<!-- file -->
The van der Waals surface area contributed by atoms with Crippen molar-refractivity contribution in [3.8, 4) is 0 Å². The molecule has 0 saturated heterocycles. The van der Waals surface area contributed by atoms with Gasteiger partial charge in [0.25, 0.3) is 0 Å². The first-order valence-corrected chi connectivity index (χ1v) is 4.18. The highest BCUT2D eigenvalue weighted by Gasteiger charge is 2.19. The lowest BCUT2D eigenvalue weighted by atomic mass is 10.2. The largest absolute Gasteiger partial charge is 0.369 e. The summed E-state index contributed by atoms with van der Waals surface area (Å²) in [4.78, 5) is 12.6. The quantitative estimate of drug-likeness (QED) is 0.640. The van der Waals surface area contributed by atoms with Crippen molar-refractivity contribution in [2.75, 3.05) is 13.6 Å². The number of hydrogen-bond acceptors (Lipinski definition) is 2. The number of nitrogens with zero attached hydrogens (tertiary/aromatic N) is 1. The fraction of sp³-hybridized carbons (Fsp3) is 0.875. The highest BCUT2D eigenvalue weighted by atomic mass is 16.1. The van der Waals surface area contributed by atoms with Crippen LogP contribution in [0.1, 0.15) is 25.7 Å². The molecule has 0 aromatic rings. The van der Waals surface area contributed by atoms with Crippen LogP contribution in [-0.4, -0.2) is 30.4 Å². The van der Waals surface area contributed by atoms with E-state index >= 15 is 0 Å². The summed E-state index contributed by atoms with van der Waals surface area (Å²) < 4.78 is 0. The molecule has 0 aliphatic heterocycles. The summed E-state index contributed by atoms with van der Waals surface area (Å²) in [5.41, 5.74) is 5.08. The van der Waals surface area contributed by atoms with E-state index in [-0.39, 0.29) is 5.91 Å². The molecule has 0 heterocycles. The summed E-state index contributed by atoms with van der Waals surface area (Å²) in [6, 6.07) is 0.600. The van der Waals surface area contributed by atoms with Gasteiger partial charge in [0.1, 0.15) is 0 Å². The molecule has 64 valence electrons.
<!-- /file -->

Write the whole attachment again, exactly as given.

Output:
The van der Waals surface area contributed by atoms with Crippen molar-refractivity contribution in [3.8, 4) is 0 Å². The molecule has 0 saturated heterocycles. The van der Waals surface area contributed by atoms with Gasteiger partial charge in [0.25, 0.3) is 0 Å². The first-order valence-corrected chi connectivity index (χ1v) is 4.18. The highest BCUT2D eigenvalue weighted by Gasteiger charge is 2.19. The lowest BCUT2D eigenvalue weighted by atomic mass is 10.2. The largest absolute Gasteiger partial charge is 0.369 e. The summed E-state index contributed by atoms with van der Waals surface area (Å²) in [4.78, 5) is 12.6. The quantitative estimate of drug-likeness (QED) is 0.640. The van der Waals surface area contributed by atoms with Crippen molar-refractivity contribution in [2.75, 3.05) is 13.6 Å². The number of hydrogen-bond acceptors (Lipinski definition) is 2. The number of nitrogens with zero attached hydrogens (tertiary/aromatic N) is 1. The fraction of sp³-hybridized carbons (Fsp3) is 0.875. The highest BCUT2D eigenvalue weighted by atomic mass is 16.1. The van der Waals surface area contributed by atoms with Crippen LogP contribution in [0.1, 0.15) is 25.7 Å². The molecule has 0 aromatic rings. The van der Waals surface area contributed by atoms with Crippen LogP contribution in [-0.4, -0.2) is 30.4 Å². The van der Waals surface area contributed by atoms with E-state index >= 15 is 0 Å². The summed E-state index contributed by atoms with van der Waals surface area (Å²) < 4.78 is 0. The molecule has 0 aliphatic heterocycles. The summed E-state index contributed by atoms with van der Waals surface area (Å²) in [5.41, 5.74) is 5.08. The van der Waals surface area contributed by atoms with E-state index in [-0.39, 0.29) is 5.91 Å². The molecule has 0 heterocycles. The summed E-state index contributed by atoms with van der Waals surface area (Å²) in [6, 6.07) is 0.600. The van der Waals surface area contributed by atoms with Gasteiger partial charge in [0.1, 0.15) is 0 Å². The molecule has 64 valence electrons.